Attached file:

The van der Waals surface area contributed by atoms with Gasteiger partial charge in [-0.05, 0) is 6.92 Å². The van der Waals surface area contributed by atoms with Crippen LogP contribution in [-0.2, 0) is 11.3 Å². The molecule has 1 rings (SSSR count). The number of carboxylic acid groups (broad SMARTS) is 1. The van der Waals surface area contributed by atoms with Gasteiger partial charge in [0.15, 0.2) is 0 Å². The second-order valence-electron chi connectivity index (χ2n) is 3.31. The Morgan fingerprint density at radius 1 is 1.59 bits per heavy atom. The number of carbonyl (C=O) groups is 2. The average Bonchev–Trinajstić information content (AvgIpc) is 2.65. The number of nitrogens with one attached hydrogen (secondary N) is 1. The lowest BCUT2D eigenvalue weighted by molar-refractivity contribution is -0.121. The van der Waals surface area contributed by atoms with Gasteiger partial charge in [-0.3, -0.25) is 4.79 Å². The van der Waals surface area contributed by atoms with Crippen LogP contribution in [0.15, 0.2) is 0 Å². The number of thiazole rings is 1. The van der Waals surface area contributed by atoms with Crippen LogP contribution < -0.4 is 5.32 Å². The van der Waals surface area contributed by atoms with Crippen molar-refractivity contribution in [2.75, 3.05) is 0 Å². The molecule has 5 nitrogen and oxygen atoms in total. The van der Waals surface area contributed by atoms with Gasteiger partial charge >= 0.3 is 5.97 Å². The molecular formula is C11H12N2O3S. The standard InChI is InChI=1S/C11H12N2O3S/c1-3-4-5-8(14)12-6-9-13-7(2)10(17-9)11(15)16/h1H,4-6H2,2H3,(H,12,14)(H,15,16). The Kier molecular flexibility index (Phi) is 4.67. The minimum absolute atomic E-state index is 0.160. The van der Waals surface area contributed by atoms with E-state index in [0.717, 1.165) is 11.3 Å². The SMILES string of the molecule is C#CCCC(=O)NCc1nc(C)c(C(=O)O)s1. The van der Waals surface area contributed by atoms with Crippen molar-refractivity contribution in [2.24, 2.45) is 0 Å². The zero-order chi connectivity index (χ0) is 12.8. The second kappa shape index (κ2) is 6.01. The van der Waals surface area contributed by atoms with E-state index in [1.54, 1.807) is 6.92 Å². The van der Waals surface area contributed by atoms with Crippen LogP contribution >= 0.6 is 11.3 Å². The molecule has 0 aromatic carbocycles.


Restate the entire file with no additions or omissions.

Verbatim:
The van der Waals surface area contributed by atoms with Gasteiger partial charge in [-0.05, 0) is 6.92 Å². The van der Waals surface area contributed by atoms with Crippen LogP contribution in [-0.2, 0) is 11.3 Å². The molecule has 1 rings (SSSR count). The number of carboxylic acid groups (broad SMARTS) is 1. The van der Waals surface area contributed by atoms with Gasteiger partial charge in [0.15, 0.2) is 0 Å². The second-order valence-electron chi connectivity index (χ2n) is 3.31. The Morgan fingerprint density at radius 1 is 1.59 bits per heavy atom. The number of carbonyl (C=O) groups is 2. The average Bonchev–Trinajstić information content (AvgIpc) is 2.65. The number of nitrogens with one attached hydrogen (secondary N) is 1. The lowest BCUT2D eigenvalue weighted by molar-refractivity contribution is -0.121. The van der Waals surface area contributed by atoms with Gasteiger partial charge in [-0.3, -0.25) is 4.79 Å². The van der Waals surface area contributed by atoms with Crippen LogP contribution in [0.15, 0.2) is 0 Å². The number of thiazole rings is 1. The van der Waals surface area contributed by atoms with Crippen LogP contribution < -0.4 is 5.32 Å². The van der Waals surface area contributed by atoms with Crippen molar-refractivity contribution in [2.75, 3.05) is 0 Å². The molecule has 5 nitrogen and oxygen atoms in total. The van der Waals surface area contributed by atoms with Gasteiger partial charge >= 0.3 is 5.97 Å². The molecular formula is C11H12N2O3S. The standard InChI is InChI=1S/C11H12N2O3S/c1-3-4-5-8(14)12-6-9-13-7(2)10(17-9)11(15)16/h1H,4-6H2,2H3,(H,12,14)(H,15,16). The Kier molecular flexibility index (Phi) is 4.67. The minimum absolute atomic E-state index is 0.160. The van der Waals surface area contributed by atoms with E-state index in [0.717, 1.165) is 11.3 Å². The SMILES string of the molecule is C#CCCC(=O)NCc1nc(C)c(C(=O)O)s1. The van der Waals surface area contributed by atoms with Crippen molar-refractivity contribution in [2.24, 2.45) is 0 Å². The zero-order chi connectivity index (χ0) is 12.8. The second kappa shape index (κ2) is 6.01. The van der Waals surface area contributed by atoms with E-state index in [1.54, 1.807) is 6.92 Å². The van der Waals surface area contributed by atoms with Crippen LogP contribution >= 0.6 is 11.3 Å². The molecule has 0 aromatic carbocycles.